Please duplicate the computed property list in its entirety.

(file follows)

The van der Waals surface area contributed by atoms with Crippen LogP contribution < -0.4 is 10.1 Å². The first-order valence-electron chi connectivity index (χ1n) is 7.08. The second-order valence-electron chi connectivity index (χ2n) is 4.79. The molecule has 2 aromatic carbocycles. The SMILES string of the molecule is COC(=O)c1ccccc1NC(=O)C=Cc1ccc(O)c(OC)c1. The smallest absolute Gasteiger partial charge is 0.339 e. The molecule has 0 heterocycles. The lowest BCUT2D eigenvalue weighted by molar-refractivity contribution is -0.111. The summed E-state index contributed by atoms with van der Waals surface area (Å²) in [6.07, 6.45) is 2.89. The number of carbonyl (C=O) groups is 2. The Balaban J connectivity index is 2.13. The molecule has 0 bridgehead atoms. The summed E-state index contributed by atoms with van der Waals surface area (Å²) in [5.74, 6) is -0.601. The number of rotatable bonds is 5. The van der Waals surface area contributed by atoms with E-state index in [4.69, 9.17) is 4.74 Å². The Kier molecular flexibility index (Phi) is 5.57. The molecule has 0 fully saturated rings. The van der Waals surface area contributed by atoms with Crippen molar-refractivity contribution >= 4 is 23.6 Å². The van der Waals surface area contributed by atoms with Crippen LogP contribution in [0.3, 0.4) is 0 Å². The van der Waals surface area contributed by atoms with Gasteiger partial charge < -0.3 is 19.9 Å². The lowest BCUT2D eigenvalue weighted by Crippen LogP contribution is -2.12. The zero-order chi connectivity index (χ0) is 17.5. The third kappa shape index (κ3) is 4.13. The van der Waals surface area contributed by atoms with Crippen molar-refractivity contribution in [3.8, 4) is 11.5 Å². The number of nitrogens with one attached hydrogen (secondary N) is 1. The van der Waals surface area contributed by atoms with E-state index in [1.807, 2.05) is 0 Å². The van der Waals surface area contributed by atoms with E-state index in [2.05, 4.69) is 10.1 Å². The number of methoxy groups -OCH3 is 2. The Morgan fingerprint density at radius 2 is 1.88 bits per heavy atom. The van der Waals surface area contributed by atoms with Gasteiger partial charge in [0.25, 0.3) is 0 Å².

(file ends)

The van der Waals surface area contributed by atoms with Crippen LogP contribution < -0.4 is 10.1 Å². The first-order valence-electron chi connectivity index (χ1n) is 7.08. The second-order valence-electron chi connectivity index (χ2n) is 4.79. The molecule has 2 aromatic carbocycles. The SMILES string of the molecule is COC(=O)c1ccccc1NC(=O)C=Cc1ccc(O)c(OC)c1. The smallest absolute Gasteiger partial charge is 0.339 e. The molecule has 0 heterocycles. The lowest BCUT2D eigenvalue weighted by molar-refractivity contribution is -0.111. The summed E-state index contributed by atoms with van der Waals surface area (Å²) in [6.07, 6.45) is 2.89. The number of carbonyl (C=O) groups is 2. The Balaban J connectivity index is 2.13. The molecule has 0 bridgehead atoms. The summed E-state index contributed by atoms with van der Waals surface area (Å²) in [5.74, 6) is -0.601. The number of rotatable bonds is 5. The van der Waals surface area contributed by atoms with E-state index in [4.69, 9.17) is 4.74 Å². The Kier molecular flexibility index (Phi) is 5.57. The molecule has 0 fully saturated rings. The van der Waals surface area contributed by atoms with Crippen molar-refractivity contribution >= 4 is 23.6 Å². The van der Waals surface area contributed by atoms with Crippen LogP contribution in [0.3, 0.4) is 0 Å². The van der Waals surface area contributed by atoms with Gasteiger partial charge < -0.3 is 19.9 Å². The lowest BCUT2D eigenvalue weighted by Crippen LogP contribution is -2.12. The zero-order chi connectivity index (χ0) is 17.5. The third kappa shape index (κ3) is 4.13. The van der Waals surface area contributed by atoms with Crippen molar-refractivity contribution in [3.8, 4) is 11.5 Å². The number of nitrogens with one attached hydrogen (secondary N) is 1. The van der Waals surface area contributed by atoms with E-state index in [1.807, 2.05) is 0 Å². The van der Waals surface area contributed by atoms with E-state index in [2.05, 4.69) is 10.1 Å². The number of methoxy groups -OCH3 is 2. The Morgan fingerprint density at radius 2 is 1.88 bits per heavy atom. The van der Waals surface area contributed by atoms with Gasteiger partial charge in [0.25, 0.3) is 0 Å².